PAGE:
Baseball racism: The Irish in 1880

From Alex Remington at FanGraphs on February 9, 2012:

Professional baseball is one of the purest meritocracies in the American job market: if someone possesses baseball talent, odds are that they will be tendered a job offer. But baseball reflects American society, and like all other sectors of American society, baseball has a history of discrimination which it still has to deal with. In previous columns for Fangraphs, I’ve discussed homophobia in the context of the anti-discrimination language in the new CBA; sexism in the context of Kim Ng’s move to the commissioner’s office, as well as the increasing presence of women in all levels of the game; and racism in the context of Milton Bradley’s retirement. I recently came across a scholarly article that used data from the 1880 census to examine anti-Irish discrimination in baseball in the late 19th century. It offers interesting parallels with the recent history we’re more familiar with. As the author, E. Woodrow “Woody” Eckard, an economics professor at the UC Denver Business School, concludes:

First, Irish players had to display superior performance to earn regular positions. Second, they generally were relegated to less important field positions. Regular Irish players were also more likely to be assigned to fill in at field positions other than their regular ones. Last, the Irish were underrepresented as managers. The evidence also suggests fan discrimination, with the presence of Irish players positively correlated with their cities’ Irish populations. These patterns, again with the exception of pitcher, mirror those observed for African Americans in the first decade or two after Jackie Robinson broke the MLB “color line” in 1947.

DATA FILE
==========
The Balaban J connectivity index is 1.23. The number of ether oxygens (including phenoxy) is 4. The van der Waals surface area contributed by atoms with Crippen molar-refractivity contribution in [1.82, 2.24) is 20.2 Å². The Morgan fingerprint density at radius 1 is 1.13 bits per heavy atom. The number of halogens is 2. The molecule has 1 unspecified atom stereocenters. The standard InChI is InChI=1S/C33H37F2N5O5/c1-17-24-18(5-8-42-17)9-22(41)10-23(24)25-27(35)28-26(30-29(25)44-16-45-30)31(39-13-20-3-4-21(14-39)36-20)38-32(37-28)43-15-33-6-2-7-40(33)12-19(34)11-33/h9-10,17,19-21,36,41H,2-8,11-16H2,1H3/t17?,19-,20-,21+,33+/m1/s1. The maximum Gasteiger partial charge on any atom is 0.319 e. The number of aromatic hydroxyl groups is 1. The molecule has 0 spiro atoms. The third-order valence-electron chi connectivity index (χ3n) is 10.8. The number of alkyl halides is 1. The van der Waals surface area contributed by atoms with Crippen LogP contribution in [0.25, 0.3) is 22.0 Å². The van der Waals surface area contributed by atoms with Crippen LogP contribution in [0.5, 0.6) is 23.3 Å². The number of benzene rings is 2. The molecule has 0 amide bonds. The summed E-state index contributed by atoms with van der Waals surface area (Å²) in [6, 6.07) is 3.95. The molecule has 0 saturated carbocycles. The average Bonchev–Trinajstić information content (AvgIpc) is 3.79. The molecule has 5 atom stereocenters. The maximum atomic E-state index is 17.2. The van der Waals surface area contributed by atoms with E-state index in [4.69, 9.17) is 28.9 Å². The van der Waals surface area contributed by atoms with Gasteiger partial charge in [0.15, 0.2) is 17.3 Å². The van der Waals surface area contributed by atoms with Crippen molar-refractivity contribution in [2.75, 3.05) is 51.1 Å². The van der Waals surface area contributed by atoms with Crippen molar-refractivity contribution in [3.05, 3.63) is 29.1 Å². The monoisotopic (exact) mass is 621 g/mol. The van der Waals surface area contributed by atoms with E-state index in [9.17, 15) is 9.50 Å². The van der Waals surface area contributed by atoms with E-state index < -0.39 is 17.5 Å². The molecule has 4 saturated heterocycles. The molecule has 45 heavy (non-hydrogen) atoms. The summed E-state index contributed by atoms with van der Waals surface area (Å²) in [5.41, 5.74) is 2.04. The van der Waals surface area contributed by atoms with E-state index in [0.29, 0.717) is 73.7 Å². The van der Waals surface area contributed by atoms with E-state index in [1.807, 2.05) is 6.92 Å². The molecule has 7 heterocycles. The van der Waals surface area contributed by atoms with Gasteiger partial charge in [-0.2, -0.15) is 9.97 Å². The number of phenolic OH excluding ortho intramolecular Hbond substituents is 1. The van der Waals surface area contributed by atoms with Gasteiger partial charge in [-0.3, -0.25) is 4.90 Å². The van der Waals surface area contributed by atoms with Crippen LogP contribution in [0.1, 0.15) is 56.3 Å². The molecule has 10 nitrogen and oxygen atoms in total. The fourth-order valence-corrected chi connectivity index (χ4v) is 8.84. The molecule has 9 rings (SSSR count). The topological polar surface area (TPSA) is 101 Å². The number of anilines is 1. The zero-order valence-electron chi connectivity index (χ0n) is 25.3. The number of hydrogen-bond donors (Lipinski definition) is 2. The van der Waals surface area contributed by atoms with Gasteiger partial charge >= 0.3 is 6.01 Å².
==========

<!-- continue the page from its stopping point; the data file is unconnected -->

Eckard notes that this discrimination did not prevent Irish players from getting jobs in baseball: “Roughly one-third of players were Irish, similar to the proportion of Irish in the general populations of cities with major-league ball teams.” There was no anti-Irish color line. Rather, the discrimination against Irish players was more subtle. But that very subtlety helps to make the history of the 1880s all the more applicable to the tensions of the present day.

Read the full article here:

Originally published: February 9, 2012. Last Updated: February 9, 2012.